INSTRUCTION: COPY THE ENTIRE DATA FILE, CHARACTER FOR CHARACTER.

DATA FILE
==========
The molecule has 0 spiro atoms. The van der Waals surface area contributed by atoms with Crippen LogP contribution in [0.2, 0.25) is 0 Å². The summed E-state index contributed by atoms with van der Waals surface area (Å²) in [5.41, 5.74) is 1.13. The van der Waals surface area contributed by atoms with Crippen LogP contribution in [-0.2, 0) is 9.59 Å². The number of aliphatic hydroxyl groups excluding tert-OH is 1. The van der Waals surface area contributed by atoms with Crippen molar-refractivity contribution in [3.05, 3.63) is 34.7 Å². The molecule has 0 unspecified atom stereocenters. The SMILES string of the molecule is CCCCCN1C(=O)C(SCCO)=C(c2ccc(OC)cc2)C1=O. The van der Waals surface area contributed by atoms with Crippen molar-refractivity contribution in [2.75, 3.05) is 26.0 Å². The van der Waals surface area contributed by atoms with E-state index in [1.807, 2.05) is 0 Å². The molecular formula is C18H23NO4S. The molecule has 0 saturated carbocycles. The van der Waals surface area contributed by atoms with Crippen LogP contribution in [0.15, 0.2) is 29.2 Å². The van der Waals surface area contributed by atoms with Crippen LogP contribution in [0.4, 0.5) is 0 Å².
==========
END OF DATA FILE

The molecule has 0 spiro atoms. The van der Waals surface area contributed by atoms with Crippen LogP contribution in [0.2, 0.25) is 0 Å². The summed E-state index contributed by atoms with van der Waals surface area (Å²) in [5.41, 5.74) is 1.13. The van der Waals surface area contributed by atoms with Crippen LogP contribution in [-0.2, 0) is 9.59 Å². The number of aliphatic hydroxyl groups excluding tert-OH is 1. The van der Waals surface area contributed by atoms with Crippen molar-refractivity contribution in [3.05, 3.63) is 34.7 Å². The molecule has 0 unspecified atom stereocenters. The SMILES string of the molecule is CCCCCN1C(=O)C(SCCO)=C(c2ccc(OC)cc2)C1=O. The van der Waals surface area contributed by atoms with Crippen molar-refractivity contribution in [2.75, 3.05) is 26.0 Å². The van der Waals surface area contributed by atoms with E-state index in [1.807, 2.05) is 0 Å². The molecular formula is C18H23NO4S. The molecule has 0 saturated carbocycles. The van der Waals surface area contributed by atoms with Crippen LogP contribution in [0.15, 0.2) is 29.2 Å². The van der Waals surface area contributed by atoms with Crippen LogP contribution in [0.4, 0.5) is 0 Å².